India to phase out Cirus nuke research reactor soon
India will soon phase out Cirus nuke reactor as per the Indo-US 123 agreement.
Kaiga, Karnataka: India will soon phase out the Cirus research reactor, the 40-MW power unit supplied by Canada in the mid-50s with heavy water from the US to the state-run Bhabha Atomic Research Centre (BARC) at Trombay near Mumbai, a top official said.
"Cirus will be phased out this year as per the Indo-US 123 agreement and a new reactor will be built in its place to ensure continuity in radio-isotope production," Atomic Energy Commission (AEC) chairman Srikumar Banerjee told IANS here, about 500 km from Bangalore.
Plutonium from Cirus (Canada India Research US) was used in India`s first nuclear test at Pokharan in Rajasthan May 18, 1974, sparking a controversy among the partners.
"Cirus phase-out will not affect availability of isotope in the country, as the 100-MW Dhruva reactor has been refurbished and the Apsara rector has been upgraded to 2 MW from 1 MW," Banerjee said on the margins of the 220-MW Kaiga fourth unit achieving criticality Saturday.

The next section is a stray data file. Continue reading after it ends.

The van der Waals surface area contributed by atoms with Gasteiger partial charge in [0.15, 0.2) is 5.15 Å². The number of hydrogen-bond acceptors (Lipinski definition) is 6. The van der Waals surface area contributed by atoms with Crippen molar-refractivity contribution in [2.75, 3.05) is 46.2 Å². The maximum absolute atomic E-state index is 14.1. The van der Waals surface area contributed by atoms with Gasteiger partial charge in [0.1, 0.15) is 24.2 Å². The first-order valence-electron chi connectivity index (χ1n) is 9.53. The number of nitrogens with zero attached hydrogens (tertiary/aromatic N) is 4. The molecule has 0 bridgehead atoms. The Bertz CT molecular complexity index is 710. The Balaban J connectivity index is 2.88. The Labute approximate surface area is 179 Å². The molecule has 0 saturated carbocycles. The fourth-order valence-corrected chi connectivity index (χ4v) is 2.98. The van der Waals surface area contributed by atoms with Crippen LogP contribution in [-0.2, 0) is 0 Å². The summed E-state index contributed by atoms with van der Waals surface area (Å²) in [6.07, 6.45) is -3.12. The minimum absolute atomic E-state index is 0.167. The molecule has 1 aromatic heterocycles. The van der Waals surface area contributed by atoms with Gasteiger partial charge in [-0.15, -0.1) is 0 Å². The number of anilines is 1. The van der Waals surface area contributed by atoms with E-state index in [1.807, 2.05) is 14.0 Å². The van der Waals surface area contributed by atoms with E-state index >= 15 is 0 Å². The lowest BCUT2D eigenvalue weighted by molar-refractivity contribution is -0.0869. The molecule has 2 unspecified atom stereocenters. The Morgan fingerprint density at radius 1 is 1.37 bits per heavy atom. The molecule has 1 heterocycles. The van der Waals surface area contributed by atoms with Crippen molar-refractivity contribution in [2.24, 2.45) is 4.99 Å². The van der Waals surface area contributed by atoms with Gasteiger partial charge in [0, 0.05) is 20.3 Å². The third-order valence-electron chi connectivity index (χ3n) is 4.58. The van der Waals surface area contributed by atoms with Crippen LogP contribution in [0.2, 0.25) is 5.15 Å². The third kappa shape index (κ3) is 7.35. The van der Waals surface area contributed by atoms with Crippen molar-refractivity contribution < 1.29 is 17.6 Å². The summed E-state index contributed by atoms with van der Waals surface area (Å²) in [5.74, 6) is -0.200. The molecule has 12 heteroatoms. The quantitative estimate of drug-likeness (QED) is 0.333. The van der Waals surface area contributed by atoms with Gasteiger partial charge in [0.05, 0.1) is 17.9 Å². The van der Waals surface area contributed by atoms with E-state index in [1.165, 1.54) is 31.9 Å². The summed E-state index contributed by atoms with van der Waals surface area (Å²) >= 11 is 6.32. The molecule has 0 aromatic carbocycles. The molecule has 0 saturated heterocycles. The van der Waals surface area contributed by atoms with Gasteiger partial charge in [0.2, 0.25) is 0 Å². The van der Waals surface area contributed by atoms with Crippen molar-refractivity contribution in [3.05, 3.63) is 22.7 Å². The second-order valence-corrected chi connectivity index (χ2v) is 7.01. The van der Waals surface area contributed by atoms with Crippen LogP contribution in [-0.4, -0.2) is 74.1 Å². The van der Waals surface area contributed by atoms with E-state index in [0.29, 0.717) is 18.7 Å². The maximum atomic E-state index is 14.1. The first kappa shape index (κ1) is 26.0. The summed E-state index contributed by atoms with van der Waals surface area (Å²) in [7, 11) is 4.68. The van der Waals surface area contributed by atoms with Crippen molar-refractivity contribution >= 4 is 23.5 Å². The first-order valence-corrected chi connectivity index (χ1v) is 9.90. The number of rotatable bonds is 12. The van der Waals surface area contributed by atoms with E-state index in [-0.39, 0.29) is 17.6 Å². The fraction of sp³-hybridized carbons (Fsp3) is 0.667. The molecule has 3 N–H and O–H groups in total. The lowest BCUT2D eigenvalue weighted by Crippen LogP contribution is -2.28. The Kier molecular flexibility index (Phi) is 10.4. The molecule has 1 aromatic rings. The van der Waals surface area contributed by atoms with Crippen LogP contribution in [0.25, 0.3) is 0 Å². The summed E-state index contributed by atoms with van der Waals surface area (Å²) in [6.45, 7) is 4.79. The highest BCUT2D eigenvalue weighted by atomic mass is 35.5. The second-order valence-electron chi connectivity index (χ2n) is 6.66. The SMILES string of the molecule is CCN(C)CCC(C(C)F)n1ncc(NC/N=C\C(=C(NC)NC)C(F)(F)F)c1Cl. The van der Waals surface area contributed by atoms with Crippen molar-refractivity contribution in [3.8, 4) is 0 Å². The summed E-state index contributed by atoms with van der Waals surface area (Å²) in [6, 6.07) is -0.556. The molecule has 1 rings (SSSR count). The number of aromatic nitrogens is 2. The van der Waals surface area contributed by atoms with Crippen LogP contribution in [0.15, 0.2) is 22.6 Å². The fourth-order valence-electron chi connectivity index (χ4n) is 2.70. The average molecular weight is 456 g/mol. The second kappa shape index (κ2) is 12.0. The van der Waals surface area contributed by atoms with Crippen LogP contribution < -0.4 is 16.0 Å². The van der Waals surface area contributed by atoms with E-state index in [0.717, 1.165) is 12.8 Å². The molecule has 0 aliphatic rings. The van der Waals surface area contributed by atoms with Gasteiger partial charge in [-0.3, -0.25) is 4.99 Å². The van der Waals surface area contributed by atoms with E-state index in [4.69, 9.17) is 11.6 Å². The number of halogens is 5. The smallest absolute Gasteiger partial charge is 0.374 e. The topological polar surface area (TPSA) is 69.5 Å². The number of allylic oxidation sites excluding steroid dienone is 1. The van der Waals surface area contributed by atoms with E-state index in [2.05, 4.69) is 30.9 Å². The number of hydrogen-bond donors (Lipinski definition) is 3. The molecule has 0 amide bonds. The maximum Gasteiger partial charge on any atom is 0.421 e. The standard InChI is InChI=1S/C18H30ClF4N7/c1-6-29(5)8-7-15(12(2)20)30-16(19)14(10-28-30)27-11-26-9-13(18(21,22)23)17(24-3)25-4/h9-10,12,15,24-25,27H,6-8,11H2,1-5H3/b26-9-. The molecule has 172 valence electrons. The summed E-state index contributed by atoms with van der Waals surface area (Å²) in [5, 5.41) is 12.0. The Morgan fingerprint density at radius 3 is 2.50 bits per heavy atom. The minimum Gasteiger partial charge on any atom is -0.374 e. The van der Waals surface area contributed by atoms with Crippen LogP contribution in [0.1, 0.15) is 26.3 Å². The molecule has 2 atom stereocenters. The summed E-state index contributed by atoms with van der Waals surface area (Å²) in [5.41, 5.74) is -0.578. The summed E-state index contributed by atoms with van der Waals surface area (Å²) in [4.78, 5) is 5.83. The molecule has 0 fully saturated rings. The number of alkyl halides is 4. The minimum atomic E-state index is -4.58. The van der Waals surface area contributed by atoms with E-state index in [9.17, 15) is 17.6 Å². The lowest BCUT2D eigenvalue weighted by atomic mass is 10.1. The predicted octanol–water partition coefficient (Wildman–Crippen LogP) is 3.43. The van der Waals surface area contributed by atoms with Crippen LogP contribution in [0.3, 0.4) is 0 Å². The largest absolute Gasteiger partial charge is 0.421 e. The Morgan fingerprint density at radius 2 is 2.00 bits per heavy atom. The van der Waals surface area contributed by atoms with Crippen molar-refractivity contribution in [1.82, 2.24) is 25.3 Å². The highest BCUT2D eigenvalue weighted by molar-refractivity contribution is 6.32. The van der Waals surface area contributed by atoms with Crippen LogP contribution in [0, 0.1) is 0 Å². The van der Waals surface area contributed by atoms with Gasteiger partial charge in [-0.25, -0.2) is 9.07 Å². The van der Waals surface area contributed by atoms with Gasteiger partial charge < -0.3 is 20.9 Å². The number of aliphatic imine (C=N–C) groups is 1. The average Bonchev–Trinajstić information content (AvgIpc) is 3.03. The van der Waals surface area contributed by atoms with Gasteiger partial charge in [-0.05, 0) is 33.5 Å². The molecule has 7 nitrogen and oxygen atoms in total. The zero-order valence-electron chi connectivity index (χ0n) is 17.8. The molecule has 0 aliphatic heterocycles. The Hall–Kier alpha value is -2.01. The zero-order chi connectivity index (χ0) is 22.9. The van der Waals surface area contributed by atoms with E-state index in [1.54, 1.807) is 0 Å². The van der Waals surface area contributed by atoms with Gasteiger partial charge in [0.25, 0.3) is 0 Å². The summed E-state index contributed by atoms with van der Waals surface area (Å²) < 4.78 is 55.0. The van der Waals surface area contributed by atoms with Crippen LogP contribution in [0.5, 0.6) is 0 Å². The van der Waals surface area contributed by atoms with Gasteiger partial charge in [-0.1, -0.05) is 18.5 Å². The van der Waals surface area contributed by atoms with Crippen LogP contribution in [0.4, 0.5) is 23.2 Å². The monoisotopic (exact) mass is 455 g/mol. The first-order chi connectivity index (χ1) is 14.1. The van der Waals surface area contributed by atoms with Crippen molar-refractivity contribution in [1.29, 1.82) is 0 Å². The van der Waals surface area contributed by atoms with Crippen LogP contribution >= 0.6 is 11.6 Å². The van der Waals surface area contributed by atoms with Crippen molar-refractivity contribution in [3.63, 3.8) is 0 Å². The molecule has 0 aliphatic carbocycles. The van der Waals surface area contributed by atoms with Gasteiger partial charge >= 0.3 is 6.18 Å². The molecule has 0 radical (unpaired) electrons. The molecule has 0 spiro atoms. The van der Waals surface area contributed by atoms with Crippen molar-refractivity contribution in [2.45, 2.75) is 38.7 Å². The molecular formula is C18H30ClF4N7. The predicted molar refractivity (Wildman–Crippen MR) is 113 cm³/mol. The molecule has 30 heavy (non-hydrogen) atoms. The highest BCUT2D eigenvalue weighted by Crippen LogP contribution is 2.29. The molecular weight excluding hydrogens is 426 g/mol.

As the country`s largest indigenous nuclear reactor, Dhruva, also located at BARC, generates weapons-grade plutonium-bearing spent fuel, while Apsara is the country`s first nuclear reactor, which went critical in 1956.
"As a replacement for Cirus, we are building a multi-purpose research reactor (MPRR) in our new campus at Visakhapatnam in coastal Andhra Pradesh for radio-isotope production and material testing, said Banerjee, who is also secretary in the department of atomic energy (DAE).
A radio-isotope is an atom with an unstable nucleus and emits radiation during its decay to a stable form. They are used in medical diagnosis, treatment and research as an alternative version of a chemical element with a different atomic mass.
The department is also using the 12 pressurised heavy water reactors (PHWRs) to produce Cobalt-60 isotope as a byproduct for agricultural and medical applications.
As part of its accelerated driven system (ADS) to complete the third stage of the country`s nuclear programme, the department plans to utilise the abundant domestic thorium reserves.
"The MPRR has been designed to meet the immediate requirements of isotope production and materials testing, with stress on high neutron flux than capacity rating," Banerjee pointed out.
The state-run Nuclear Power Corp of India Ltd (NPCIL) will design a 300-MW advanced heavy water reactors (AHWR) using thorium by 2020.